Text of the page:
Lisa Read bicycling

Lisa Read and daughter Loretta Read ride bikes in their neighborhood in east Tulsa. They purchased the Trek bikes this season from locally owned Phat Tire Bike Shop.

When’s the last time you rode a bike? If it was recently, you might be one of the consumers responsible for Tulsa’s “bike boom."

What’s a bike boom? Well, it’s when a bunch of stores are selling a bunch of bikes.

“This Saturday was the busiest day in the history of the business,” says Bicycles of Tulsa (4733 S. Mingo Road) co-owner Scott Eckes, referring to the store’s May 16 sales. “The week before that was the busiest day in the history of the business, and the week before that was the busiest day. Three weeks straight of compounding sales.”

For Bicycles of Tulsa, that translates to around 35 bikes sold this past Saturday alone. That response has left Bicycles of Tulsa — along with several other stores — nearly running out of bikes.

And this isn’t an isolated incident.

“None of these vendors saw this coming, including us,” Eckes says. Increased demand for bikes — more often than not the cheaper sorts under $1,000 — paired with a hold on manufacturing and global shipping means a local (and national) shortage of the sought-after two-wheelers.

Haydn, a bike mechanic at Spoke House Bicycles (25 E. 21st St.), reports a backorder of 40-45 bikes at one point at Spoke House’s Broken Arrow location (224 S. Main St., Broken Arrow). 

“Well, most bikes are made in Taiwan, so with the pandemic going on, it’s been stopping exports and imports," he says. "There’s probably at least 1,000 bikes just hanging out in some port in Taiwan. Most of our manufacturers, they just have no idea when they’re going to get stuff available.”

Owner Tom Brown of Tom’s Bicycles (2648 E. 11th St.; 6861 S. Peoria Ave.) reports a similar scenario.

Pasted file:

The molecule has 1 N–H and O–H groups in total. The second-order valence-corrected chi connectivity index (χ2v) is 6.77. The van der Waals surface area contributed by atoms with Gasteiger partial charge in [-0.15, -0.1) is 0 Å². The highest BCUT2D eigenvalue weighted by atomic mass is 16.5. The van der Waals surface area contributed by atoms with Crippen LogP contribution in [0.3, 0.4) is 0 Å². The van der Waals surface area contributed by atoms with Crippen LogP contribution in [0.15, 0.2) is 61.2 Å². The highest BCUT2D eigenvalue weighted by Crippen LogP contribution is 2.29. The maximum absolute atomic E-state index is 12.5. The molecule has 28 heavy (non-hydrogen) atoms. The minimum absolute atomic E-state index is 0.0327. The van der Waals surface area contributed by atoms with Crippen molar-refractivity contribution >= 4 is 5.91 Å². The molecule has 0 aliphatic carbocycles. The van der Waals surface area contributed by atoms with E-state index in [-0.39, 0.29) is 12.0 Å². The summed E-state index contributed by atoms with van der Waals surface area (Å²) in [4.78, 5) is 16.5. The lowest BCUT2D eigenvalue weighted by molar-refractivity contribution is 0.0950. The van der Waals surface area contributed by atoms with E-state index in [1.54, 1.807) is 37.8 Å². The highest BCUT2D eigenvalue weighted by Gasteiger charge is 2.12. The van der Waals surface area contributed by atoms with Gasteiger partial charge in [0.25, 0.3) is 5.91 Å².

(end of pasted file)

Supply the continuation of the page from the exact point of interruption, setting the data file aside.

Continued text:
Tom Brown has owned and operated Tom’s Bicycles in Tulsa since 1994.

“China and some of the other countries where the bikes are manufactured were shut down for a couple months, so there’s two months when they weren’t even making bikes,” he says.

Brown also says the time between a bike getting ordered, manufactured and received can be two to three months. “There’s a lag for sure,” he says. “I don’t think we’ll start seeing bikes again … probably (until) August, October,” though some shops have reported minor orders coming in mid-June.

Brown and others have clearly been surprised at the local run on bikes.

“It’s like every day’s a Saturday,” Brown says. “Usually, our whole week is geared toward Saturday because that’s our busiest day, and every day is like that. We can’t believe how many bikes we’re selling.”

And if every store is selling a record-breaking number of bikes and every store is experiencing the same issues in their supply chain, a certain truth is hovering around them all: They’re running out of stock.

Jacob Lasley at T-Town Bicycles (4329 S. Peoria Ave.; 1660 E. 71st St.) says it’s already happened to some extent.

“There’s lots of different styles of bikes. There’s mountain bikes that we’ve run out of stock; certain size kids bikes we’re out of stock; hybrids, more cruiser-esque bikes, we are out of stock on,” he says.

The other shops all reported more or less the same thing: Bikes under $1,000 (generally the sort to which a cycling neophyte may gravitate) are selling out. Fast.

This all begs the question: Why are people buying bikes right now?

Jake, a manager at Phat Tire Bike Shop downtown (420 E. Second St.; 9708 Riverside Parkway) chalks it up to the pandemic limiting access to exercise and the fact people still need and want to move.

“My guess would be gyms being closed and a lot of other outdoor activities that people aren’t able to do kind of spiked the interest on the bicycle,” he says. “Exercising is always good.”

There’s also the isolation factor. Many people want to get out more than ever, and whether seeking to repair the cobwebbed bike in their garage or to return to the sport with a new one entirely, it’s got them biking in droves.

Though limited supply and dwindling inventories spell a bit of trouble for local shops in the near future — not to mention the increased workload — they’re all tackling the challenge head-on.

Brown of Tom's Bicycles shares an anecdote from a day when he was alone at the store: “I picked up a tool to change a tire; the phone rang. So I answered that phone, then the other phone rang, and then my cell phone rang, and then two people showed up to the front door and one person showed up at the back door — all at the same time.”

The conclusion: For Tulsans in the market for a bike, don’t forget to be nice to your local bike store workers.

And be sure to wear a helmet.

Editorial Intern

Ethan Veenker is from Tulsa, Oklahoma. He will graduate from the University of Tulsa in May 2020 with two degrees in English and creative writing. When not writing or reading, he likes to drum. This annoys his neighbors.

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